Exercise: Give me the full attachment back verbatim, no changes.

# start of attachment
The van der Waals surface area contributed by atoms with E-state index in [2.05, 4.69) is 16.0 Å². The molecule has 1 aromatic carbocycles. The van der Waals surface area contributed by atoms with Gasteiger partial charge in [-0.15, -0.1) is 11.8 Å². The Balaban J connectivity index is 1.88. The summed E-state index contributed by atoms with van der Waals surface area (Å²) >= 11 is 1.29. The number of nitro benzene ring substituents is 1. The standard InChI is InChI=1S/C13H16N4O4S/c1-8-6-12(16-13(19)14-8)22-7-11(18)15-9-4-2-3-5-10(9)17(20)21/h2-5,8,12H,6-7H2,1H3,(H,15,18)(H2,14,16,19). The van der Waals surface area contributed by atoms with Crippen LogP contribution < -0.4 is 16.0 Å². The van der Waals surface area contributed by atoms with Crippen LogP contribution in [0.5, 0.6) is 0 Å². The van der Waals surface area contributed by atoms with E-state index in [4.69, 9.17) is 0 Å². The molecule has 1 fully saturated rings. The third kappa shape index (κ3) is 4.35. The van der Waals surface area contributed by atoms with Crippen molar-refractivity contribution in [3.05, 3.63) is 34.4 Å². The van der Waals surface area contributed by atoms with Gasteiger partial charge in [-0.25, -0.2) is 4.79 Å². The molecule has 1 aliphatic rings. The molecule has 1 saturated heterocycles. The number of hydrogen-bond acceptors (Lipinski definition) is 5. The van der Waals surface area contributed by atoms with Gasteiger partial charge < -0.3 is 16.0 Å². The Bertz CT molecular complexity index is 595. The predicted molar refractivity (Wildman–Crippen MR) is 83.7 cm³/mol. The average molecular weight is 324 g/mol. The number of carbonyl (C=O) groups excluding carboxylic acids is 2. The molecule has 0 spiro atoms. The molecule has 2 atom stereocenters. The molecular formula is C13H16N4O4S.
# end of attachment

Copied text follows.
The van der Waals surface area contributed by atoms with E-state index in [2.05, 4.69) is 16.0 Å². The molecule has 1 aromatic carbocycles. The van der Waals surface area contributed by atoms with Gasteiger partial charge in [-0.15, -0.1) is 11.8 Å². The Balaban J connectivity index is 1.88. The summed E-state index contributed by atoms with van der Waals surface area (Å²) >= 11 is 1.29. The number of nitro benzene ring substituents is 1. The standard InChI is InChI=1S/C13H16N4O4S/c1-8-6-12(16-13(19)14-8)22-7-11(18)15-9-4-2-3-5-10(9)17(20)21/h2-5,8,12H,6-7H2,1H3,(H,15,18)(H2,14,16,19). The van der Waals surface area contributed by atoms with Crippen LogP contribution < -0.4 is 16.0 Å². The van der Waals surface area contributed by atoms with Crippen LogP contribution in [0.5, 0.6) is 0 Å². The van der Waals surface area contributed by atoms with E-state index in [4.69, 9.17) is 0 Å². The molecule has 1 fully saturated rings. The third kappa shape index (κ3) is 4.35. The van der Waals surface area contributed by atoms with Crippen molar-refractivity contribution in [3.05, 3.63) is 34.4 Å². The van der Waals surface area contributed by atoms with Gasteiger partial charge in [-0.25, -0.2) is 4.79 Å². The molecule has 1 aliphatic rings. The molecule has 1 saturated heterocycles. The number of hydrogen-bond acceptors (Lipinski definition) is 5. The van der Waals surface area contributed by atoms with Gasteiger partial charge < -0.3 is 16.0 Å². The Bertz CT molecular complexity index is 595. The predicted molar refractivity (Wildman–Crippen MR) is 83.7 cm³/mol. The average molecular weight is 324 g/mol. The number of carbonyl (C=O) groups excluding carboxylic acids is 2. The molecule has 0 spiro atoms. The molecule has 2 atom stereocenters. The molecular formula is C13H16N4O4S.